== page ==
John said...

But he only pays taxes on less than $4mm of annual income.

Sweet! $1.5million in htaxes on $90 billion of wealth.

That's the American way.

God bless Jeff bezos.

John Henry

Joaquin said...

He didn't build that!!!!

David said...

Carl Qunitinella has posted Twitter today that Bezos' Amazon stock has appreciated about $60 million per day over the past two years. Also says that at the low today (Amazon is selling off with other high fliers) he had lost about $2.9 billion today.

The value of scale.

On the other hand, the stock is at about 200x current earnings. More room down than up by any historically conventional measure.

Bezos got rich by not being historically conventional.

David said...

Some estimates are that Putin has $200 billion that he has skimmed from the Russian economy.

Bezos, you piker!

David said...

"How big can it get?"

The very question Adam and Eve were asking.

They got their answer more rapidly.

Kevin said...

So the richest man in the world controls a media corporation in direct opposition to the legally-elected democratic government of the country...

...and the Democrats cheer.

exiledonmainstreet said...
This comment has been removed by the author.
Nonapod said...

In order for Alibaba to compete with Amazon in the West they'd have to build up a massive distribution system over here that's on par with Amazon and focus much more on a site that's B2C. Their current sites are too B2B focused which many western consumers find confusing (how come I have to by 100 of these things? Why can't I just get 1?). In essence, they'd have to out-Amazon Amazon. If anyone could do that, Jack Ma probably could, but it'd require a massive risky investment on their part.

exiledonmainstreet said...

"No one's mentioned that Amazon warehouse's are terrible places to work or that Bezos' supports importing H-1B labor. When criticized for it, Bezos has said the workers can quit anytime they want - in other words - fuck you."

He is a "progressive" who owns the WaPo, so his workers could be laboring in 19th century sweatshops and the left wouldn't care.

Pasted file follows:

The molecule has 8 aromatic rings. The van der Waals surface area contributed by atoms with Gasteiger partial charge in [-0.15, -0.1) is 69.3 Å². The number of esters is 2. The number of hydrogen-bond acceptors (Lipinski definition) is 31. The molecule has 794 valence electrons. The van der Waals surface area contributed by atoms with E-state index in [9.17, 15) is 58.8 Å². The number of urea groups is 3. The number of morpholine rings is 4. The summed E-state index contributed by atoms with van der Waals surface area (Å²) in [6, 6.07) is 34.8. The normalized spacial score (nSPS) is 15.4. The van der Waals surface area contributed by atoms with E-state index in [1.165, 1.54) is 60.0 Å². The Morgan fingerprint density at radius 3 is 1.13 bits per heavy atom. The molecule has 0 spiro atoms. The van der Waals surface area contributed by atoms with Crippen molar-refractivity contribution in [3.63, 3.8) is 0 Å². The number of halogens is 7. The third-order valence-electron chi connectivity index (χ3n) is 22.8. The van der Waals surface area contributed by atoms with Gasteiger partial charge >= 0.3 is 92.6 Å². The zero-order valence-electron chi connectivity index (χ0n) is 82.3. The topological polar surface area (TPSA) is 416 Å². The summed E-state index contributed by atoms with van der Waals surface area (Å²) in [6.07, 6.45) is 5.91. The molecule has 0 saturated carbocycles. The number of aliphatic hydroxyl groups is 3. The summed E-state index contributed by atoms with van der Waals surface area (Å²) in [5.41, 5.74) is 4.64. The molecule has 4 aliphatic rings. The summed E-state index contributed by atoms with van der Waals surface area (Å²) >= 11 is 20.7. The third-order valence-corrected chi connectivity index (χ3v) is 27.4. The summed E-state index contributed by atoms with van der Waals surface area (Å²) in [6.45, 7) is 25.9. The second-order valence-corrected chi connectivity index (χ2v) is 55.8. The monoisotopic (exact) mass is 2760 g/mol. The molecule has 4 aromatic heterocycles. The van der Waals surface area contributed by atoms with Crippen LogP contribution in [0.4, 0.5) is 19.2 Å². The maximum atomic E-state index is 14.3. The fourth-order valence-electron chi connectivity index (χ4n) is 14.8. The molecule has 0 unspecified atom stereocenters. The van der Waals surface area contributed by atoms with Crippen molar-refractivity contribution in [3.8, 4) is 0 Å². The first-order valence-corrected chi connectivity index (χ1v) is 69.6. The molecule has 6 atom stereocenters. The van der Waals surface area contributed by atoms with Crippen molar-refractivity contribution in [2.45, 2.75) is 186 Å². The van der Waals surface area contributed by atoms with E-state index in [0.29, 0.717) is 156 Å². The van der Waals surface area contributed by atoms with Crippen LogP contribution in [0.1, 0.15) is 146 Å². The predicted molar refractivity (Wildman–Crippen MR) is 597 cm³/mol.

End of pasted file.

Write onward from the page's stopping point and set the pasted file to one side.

Unlike 19th century robber barons, today's billionaires have figured out that the way to get leftists to leave you alone is support Dem political candidates and causes like global warming and own a leftist media outlet. Quite smart of them, actually.

FullMoon said...

Karen said...

And, of course, I should mention the number of people with you on the Amazon shopping has made it possible for many poor people who live in out-of-the-way places to have a much better Life because more goods are available to them at a lower cost and without shipping fees.

7/27/17, 12:00 PM


Definitely a plus. And for elderly who have a hard time getting around. Online shopping is the future, no doubt. I have had stuff delivered on Sundays. Amazon, paypal, debit cards,self driving electric vehicles, solar and wind power are like the early 1900's with automobiles and electricity. Some resist and say it will never happen, while it is happening.
My personal battle was with using debit card for local small purchases. Finally gave in after taking last several hundred dollars in change to the bank.

John said...

Blogger brylun said...

Trump's proposal to tax the wealthy (>$5M/yr) 44%.

That's not taxing the wealthy. That is taxing the high income. There are plent of people with high income who are not wealthy.

There are also plenty of people, like Bezos and Buffett, who are very wealthy but have relatively low incomes. Low relative to the wealth, that is.

President Trump's proposal will not touch Bezos.

John Henry



7/27/17, 9:41 AM

buwaya said...

"solar and wind power "

No, these are the same-old. You plug your stuff into the wall. The only thing these change is what tech is putting electricity into the grid. And there are already a large number of generation technologies in use.

John said...


Blogger Sebastian said...

"as they had never turned a profit." But now they have! 8 straight quarters! Imagine that! (Thanks to, you guessed it, cloud computing.)

Profits are taxable. Far better to grow non-taxably than to make a profit and pay taxes.

John Henry

David said...

"President Trump's proposal will not touch Bezos."

It hit's the one time payoff person most. Those who sell a business or a farm, and don't have tax advantaged investments.

Buffett has one of the best personal tax shelters ever devised. Trump's proposal will greatly benefit him. His Populist Hero posture is a sham.

David said...

"Profits are taxable. Far better to grow non-taxably than to make a profit and pay taxes."

Lotsa loss carry forwards at AMZN. They are still not paying.